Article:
I am intrigued by the designs of Vicente Wolf. I've studied them as I study compositions by famous artists in an effort to dissect the lines of design, and the thought processes he engages in as he creates beautiful spaces. In my opinion a good design never looks too put together, too matched, but has an effortless, collected feel. His always do.
Pale backdrops and a mix of antiques and cultural artifacts are his trademarks, but there is so much more to his designs. When you observe his work closely you find that there are design features he is drawn to that get repeated in variations in different spaces. While each space is unique, you can see similarities in his choice and arrangement of objects.
His background in photography obviously informs his interior design aesthetic or maybe it's the other way around. When I look at any space he has created, I see so many compositions within compositions, layers that cause you to look throughout his spaces. I am also sure they are photographed to make you do just that.
The artist in me is attracted to how he organizes random objects into vignettes (object compositions). So after much viewing, thought, and reading, here's what I've learned from this brilliant, self-taught, New York designer.
Repeat still life elements
Wolf often uses a painting to inform a vignette created near it. Elements are repeated from the artwork as in the tree and scrubby plants in the tray.The three candles mimic the strong vertical in the left of the painting and there's really three table tops- one in the art, the table itself, and the tray on the table.
Not only is layering furniture a way to deal with limited space and provide versatility to meet various entertaining needs, it is also an effective strategy to provide visual interest and a focal point in an otherwise simple space. I like how the large ottoman (often a signature piece for Wolf) is the only pattern in the room. It is also a way to move circular shapes around an otherwise rectangular space.
Another idea for layering a table and an ottoman. Circular motifs play in this space too. Have you noticed the use of higher tables?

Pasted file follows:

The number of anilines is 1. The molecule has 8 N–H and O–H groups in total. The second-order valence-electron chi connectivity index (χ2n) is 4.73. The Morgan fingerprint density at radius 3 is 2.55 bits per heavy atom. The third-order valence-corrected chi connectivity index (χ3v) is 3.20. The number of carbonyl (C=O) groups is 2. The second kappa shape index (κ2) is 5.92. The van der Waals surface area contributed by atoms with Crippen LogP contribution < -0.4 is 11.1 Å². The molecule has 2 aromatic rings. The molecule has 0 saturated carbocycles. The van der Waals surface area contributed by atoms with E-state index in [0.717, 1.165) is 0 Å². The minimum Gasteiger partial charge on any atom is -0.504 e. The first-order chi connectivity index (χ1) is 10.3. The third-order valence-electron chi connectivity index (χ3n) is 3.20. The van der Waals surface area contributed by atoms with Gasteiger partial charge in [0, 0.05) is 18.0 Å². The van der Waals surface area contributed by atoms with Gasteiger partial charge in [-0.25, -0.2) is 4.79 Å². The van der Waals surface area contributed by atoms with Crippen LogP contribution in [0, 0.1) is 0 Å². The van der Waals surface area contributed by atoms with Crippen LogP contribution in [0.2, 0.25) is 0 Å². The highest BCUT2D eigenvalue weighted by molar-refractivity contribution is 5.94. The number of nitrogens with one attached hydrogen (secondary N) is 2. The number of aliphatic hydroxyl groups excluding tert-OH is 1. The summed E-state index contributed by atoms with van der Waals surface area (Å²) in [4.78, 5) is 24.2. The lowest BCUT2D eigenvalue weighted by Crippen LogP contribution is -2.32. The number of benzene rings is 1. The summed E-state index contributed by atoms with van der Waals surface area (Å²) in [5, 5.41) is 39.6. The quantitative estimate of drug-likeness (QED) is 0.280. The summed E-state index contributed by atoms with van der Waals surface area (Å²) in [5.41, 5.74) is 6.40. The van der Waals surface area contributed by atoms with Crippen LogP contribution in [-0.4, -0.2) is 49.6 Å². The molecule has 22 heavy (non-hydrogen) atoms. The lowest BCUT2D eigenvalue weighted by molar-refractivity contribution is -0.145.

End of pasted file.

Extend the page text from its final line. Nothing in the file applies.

Circular motifs and layering under a bedside table. The textural and geometric elements of pieced or woven wooden elements are also prominent as you can see below.
Use texture and geometry in wood
Suspend mirrors/art in space
Frame compositions in compositions
This vignette illustrates how to organize objects and frame them with what lies behind. In this case the fireplace frames the vignette in front of it. I also love how the mirror acts as an additional backdrop element in this vignette.
I'll finish with an important observation. While I have highlighted some of the common themes I see in Wolf's designs I do not feel that his spaces are all the same. He obviously feels it's important to work with clients to create personal spaces for them. When you look at the slideshows on his website this is very apparent. As he notes in Lifting the Curtain on Design (one of my favourite design books of all time) page 128, " I know how to paddle a canoe. But I approach each river in a different way"
If you're intrigued check out this interview done by Canadian House and Home.
And here's a great read if you like the glimpse I've given you of this designer's work.
Floating shelves, mixed chair styles, limited patterns, repeating shapes and so much more not covered here. I am limiting myself severely on this topic because I would break my self imposed post length rule.
Feel free to add your comments to keep the conversation going.